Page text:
CASE 1: RUSVM CASE 1 (JPC 4085383-00)



8 years, spayed female, mixed, Canis familiaris, Canine



Accidentally run over by owner, presented with multiple trauma, euthanized due to poor prognosis.


Gross Pathology:

Upon internal examination numerous arteries were prominent, irregularly thickened, tortuous, white-yellowish and hard to cut with a gritty consistency (mineralization). Most notably involved were the coronary, dorsal vertebral, gastric, carotid, as well as renal arteries. The descending aorta had similar changes. Some smaller size arteries within the kidneys were also affected. Interestingly, the arteries in the brain presented no gross or microscopic lesions. Marked bilateral symmetrical atrophy of the thyroid glands was observed.


Laboratory results:



Microscopic description:

The tunica media and intima of most of the medium and large size renal arteries were irregularly infiltrated and expanded by a combination of fibrosis, acicular cholesterol cleft depositions, mineralization and inflammatory cell infiltration mainly by macrophages, lymphocytes and plasma cells. In some areas these changes were transmural and foamy lipid-containing cells (macrophages and/or smooth muscle cells) were commonly observed.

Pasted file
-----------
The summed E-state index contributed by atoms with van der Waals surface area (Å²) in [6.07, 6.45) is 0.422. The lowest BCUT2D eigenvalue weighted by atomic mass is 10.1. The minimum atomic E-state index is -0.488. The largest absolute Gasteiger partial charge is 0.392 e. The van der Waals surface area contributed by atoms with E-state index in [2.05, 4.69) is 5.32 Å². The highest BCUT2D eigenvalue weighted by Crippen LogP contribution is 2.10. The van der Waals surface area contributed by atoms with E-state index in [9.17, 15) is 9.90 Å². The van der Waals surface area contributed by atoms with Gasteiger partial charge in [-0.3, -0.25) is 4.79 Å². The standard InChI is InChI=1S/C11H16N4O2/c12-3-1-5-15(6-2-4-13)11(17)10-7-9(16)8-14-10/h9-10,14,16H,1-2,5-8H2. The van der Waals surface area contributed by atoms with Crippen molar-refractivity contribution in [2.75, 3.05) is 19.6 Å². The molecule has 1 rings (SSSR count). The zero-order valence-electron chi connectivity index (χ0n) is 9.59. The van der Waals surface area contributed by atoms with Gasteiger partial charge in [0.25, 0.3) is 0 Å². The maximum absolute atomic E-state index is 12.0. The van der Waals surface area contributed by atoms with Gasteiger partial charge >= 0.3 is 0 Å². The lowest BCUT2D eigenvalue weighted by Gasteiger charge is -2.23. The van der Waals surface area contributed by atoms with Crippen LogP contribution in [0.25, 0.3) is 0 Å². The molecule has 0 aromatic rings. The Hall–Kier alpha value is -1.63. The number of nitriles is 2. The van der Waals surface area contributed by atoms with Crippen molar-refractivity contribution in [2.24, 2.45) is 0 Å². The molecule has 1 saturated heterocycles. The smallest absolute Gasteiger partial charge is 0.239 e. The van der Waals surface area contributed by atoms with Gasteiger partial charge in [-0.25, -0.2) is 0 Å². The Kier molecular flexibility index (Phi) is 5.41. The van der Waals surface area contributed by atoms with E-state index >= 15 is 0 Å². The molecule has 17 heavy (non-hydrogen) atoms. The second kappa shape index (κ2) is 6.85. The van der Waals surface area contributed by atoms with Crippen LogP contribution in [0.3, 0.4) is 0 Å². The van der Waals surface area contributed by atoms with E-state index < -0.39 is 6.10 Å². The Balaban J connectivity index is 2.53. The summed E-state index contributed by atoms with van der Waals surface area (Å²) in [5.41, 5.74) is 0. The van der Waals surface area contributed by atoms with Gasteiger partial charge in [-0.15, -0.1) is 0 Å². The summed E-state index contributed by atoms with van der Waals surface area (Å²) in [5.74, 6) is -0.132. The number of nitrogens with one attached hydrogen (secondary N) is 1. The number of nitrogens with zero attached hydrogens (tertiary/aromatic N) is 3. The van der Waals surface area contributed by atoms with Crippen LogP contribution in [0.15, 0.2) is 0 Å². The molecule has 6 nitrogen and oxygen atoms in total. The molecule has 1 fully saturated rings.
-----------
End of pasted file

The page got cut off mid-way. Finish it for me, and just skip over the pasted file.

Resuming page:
A large re-canalized thrombus partially occluding most of the lumen of a branch of the renal artery was observed in the right kidney (not submitted). The thrombus was formed of laminar areas of fibrin, lipids, cell debris, hemorrhage, viable and degenerate neutrophils, foamy macrophages, lymphocytes and plasma cells.


Multifocally within the cortex renal tubules exhibited vacuolated and often attenuated epithelium. Pyknotic nuclei and intratubular cell debris (degeneration and necrosis) were occasionally seen. Evidence of tubular regeneration (basophilic and hypertrophic tubular epithelium) was present in some areas. Multifocally within the tubular epithelium finely granular golden-brown intracytoplasmic pigment was observed; this pigment stained negative with Pearl's stain and was interpreted as bile pigment. Microscopical evidence of chronic liver disease was detected in this dog (no liver section submitted). In addition, intracytoplasmic accumulations of a finely granular eosinophilic proteinaceous material (compatible with hyaline droplets) were present within proximal tubules. Multifocally, tubules were moderately ectatic, lined by attenuated epithelium, and were occasionally filled with varying amounts proteinaceous material (protein casts).